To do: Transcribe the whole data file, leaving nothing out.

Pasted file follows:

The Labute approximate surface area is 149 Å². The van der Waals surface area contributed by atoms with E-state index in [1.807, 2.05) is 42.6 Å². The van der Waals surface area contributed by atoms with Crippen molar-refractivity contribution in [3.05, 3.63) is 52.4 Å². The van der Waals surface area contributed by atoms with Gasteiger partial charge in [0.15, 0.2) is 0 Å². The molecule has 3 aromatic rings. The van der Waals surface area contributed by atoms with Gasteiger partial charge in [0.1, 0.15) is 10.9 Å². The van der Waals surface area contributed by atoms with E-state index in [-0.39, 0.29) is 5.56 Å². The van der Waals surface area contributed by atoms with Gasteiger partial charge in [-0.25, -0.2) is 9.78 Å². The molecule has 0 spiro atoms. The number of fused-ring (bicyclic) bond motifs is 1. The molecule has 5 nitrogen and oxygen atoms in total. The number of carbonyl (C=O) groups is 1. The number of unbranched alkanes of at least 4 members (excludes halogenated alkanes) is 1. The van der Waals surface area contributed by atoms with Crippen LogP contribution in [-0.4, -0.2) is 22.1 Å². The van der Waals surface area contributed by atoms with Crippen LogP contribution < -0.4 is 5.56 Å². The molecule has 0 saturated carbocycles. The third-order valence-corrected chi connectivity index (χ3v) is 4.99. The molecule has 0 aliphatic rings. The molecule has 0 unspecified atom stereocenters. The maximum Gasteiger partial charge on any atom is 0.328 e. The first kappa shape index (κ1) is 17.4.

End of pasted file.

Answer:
The Labute approximate surface area is 149 Å². The van der Waals surface area contributed by atoms with E-state index in [1.807, 2.05) is 42.6 Å². The van der Waals surface area contributed by atoms with Crippen molar-refractivity contribution in [3.05, 3.63) is 52.4 Å². The van der Waals surface area contributed by atoms with Gasteiger partial charge in [0.15, 0.2) is 0 Å². The molecule has 3 aromatic rings. The van der Waals surface area contributed by atoms with Gasteiger partial charge in [0.1, 0.15) is 10.9 Å². The van der Waals surface area contributed by atoms with E-state index in [-0.39, 0.29) is 5.56 Å². The van der Waals surface area contributed by atoms with Gasteiger partial charge in [-0.25, -0.2) is 9.78 Å². The molecule has 0 spiro atoms. The number of fused-ring (bicyclic) bond motifs is 1. The molecule has 5 nitrogen and oxygen atoms in total. The number of carbonyl (C=O) groups is 1. The number of unbranched alkanes of at least 4 members (excludes halogenated alkanes) is 1. The van der Waals surface area contributed by atoms with Crippen LogP contribution in [-0.4, -0.2) is 22.1 Å². The van der Waals surface area contributed by atoms with Crippen LogP contribution < -0.4 is 5.56 Å². The molecule has 0 saturated carbocycles. The third-order valence-corrected chi connectivity index (χ3v) is 4.99. The molecule has 0 aliphatic rings. The molecule has 0 unspecified atom stereocenters. The maximum Gasteiger partial charge on any atom is 0.328 e. The first kappa shape index (κ1) is 17.4.